Effectively, personal selling in the example above has become part of a customer's minimal expectation for the "product." The question then becomes whether or not this alters the ways in which firms in industries where personal selling is actually a component of the "expected product" hire and train their salespeople.
So, if salespeople could be considered in any given instance part of the minimum expectations the potential customer has for what is included with the product or service, then what might happen to the selection process for these salespeople? Would the marketing department be involved to make certain its view of the service or product's positioning was an influencing factor in the hiring decision? Would the hire be viewed by executives as more important and, therefore, suggest they become part of the interviewing process?
Once hired, would the salesperson's training be any more extensive than would otherwise be the case? Would the positioning of the product or service be taught any differently? Would the salesperson become part of that positioning? Would the dress, speech, demeanor, or target of the sales call be altered in a meaningful way?
Responses to these questions, of course, will tend toward situational, industry-specific, and company culture-oriented answers. However, the prospect of focusing more on these questions as a result of a new perspective regarding the relationship of personal selling to the whole product concept should produce different and potentially superior results. Realizing there are more powerful forces at play in the salesperson—more prospect interaction than could ever exist in the interplay between other marketing communication vehicles and the prospective customer—makes for a different and potentially much more effective selling process. Taking greater care of the implications for personnel selection and training are an obvious consequence.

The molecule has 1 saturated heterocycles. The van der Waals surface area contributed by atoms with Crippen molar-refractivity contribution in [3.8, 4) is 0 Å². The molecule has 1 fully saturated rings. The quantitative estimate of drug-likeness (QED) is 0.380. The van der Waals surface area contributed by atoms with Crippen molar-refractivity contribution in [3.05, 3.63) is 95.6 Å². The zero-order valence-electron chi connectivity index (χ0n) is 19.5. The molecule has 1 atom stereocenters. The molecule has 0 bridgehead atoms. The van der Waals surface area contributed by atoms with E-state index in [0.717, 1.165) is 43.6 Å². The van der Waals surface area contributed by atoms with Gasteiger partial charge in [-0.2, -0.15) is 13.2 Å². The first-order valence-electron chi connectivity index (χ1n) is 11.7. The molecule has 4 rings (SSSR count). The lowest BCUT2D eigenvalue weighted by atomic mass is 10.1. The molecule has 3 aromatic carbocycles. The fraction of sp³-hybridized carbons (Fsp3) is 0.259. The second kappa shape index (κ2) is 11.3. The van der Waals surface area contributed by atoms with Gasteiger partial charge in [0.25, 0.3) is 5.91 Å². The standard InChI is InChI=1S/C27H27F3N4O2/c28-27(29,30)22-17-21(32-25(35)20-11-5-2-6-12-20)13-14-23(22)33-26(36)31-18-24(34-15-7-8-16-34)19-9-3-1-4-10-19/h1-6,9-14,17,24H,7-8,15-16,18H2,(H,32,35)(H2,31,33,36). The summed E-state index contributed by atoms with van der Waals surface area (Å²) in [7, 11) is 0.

When sales is viewed more as an integral part of the "expected product," marketing's view of the role of personal selling in the marketing mix will have to change, and with it, the importance of understanding the value of the salesperson. Although a simple hypothesis, a change in thinking about the nature of the "whole product" may have powerful repercussions for the place personal selling has in businesses where effective direct selling is crucial.
Cliff Chirls has held a variety of sales management, marketing, and general management positions in his 30-year career, including the role of marketing director at Aldus Corporation (which merged with Adobe), where he managed the company's $60 million graphics products business, and chief operating officer of SolutionsIQ, a $50 million IT services firm. He currently is managing partner at the Effectiveness Institute, a global training and consulting firm based in Redmond, WA. Contact him at firstname.lastname@example.org.